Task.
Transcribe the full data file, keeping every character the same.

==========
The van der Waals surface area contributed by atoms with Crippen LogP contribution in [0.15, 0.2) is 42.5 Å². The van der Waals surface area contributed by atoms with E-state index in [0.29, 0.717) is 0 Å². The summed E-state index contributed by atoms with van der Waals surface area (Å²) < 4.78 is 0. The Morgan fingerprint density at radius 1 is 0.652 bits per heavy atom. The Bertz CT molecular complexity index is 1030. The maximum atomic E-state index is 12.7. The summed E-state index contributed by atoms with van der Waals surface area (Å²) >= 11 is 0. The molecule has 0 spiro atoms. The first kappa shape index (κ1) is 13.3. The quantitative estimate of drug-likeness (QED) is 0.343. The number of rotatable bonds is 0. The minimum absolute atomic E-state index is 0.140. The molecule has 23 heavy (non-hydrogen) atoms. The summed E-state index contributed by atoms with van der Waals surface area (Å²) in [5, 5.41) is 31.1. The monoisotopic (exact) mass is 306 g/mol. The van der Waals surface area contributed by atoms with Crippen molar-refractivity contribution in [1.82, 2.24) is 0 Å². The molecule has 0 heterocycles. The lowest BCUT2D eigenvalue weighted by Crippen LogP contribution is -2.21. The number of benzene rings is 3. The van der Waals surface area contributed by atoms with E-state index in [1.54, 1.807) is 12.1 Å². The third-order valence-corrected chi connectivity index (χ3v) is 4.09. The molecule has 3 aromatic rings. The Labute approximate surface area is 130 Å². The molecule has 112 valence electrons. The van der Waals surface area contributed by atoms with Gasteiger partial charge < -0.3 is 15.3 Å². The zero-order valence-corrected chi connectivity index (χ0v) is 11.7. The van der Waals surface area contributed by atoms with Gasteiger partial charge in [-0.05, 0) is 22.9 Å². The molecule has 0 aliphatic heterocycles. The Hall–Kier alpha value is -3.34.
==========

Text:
The van der Waals surface area contributed by atoms with Crippen LogP contribution in [0.15, 0.2) is 42.5 Å². The van der Waals surface area contributed by atoms with E-state index in [0.29, 0.717) is 0 Å². The summed E-state index contributed by atoms with van der Waals surface area (Å²) < 4.78 is 0. The Morgan fingerprint density at radius 1 is 0.652 bits per heavy atom. The Bertz CT molecular complexity index is 1030. The maximum atomic E-state index is 12.7. The summed E-state index contributed by atoms with van der Waals surface area (Å²) >= 11 is 0. The molecule has 0 spiro atoms. The first kappa shape index (κ1) is 13.3. The quantitative estimate of drug-likeness (QED) is 0.343. The number of rotatable bonds is 0. The minimum absolute atomic E-state index is 0.140. The molecule has 23 heavy (non-hydrogen) atoms. The summed E-state index contributed by atoms with van der Waals surface area (Å²) in [5, 5.41) is 31.1. The monoisotopic (exact) mass is 306 g/mol. The van der Waals surface area contributed by atoms with Crippen molar-refractivity contribution in [1.82, 2.24) is 0 Å². The molecule has 0 heterocycles. The lowest BCUT2D eigenvalue weighted by Crippen LogP contribution is -2.21. The number of benzene rings is 3. The van der Waals surface area contributed by atoms with E-state index in [1.54, 1.807) is 12.1 Å². The third-order valence-corrected chi connectivity index (χ3v) is 4.09. The molecule has 3 aromatic rings. The Labute approximate surface area is 130 Å². The molecule has 112 valence electrons. The van der Waals surface area contributed by atoms with Gasteiger partial charge < -0.3 is 15.3 Å². The zero-order valence-corrected chi connectivity index (χ0v) is 11.7. The van der Waals surface area contributed by atoms with Gasteiger partial charge in [-0.05, 0) is 22.9 Å². The molecule has 0 aliphatic heterocycles. The Hall–Kier alpha value is -3.34.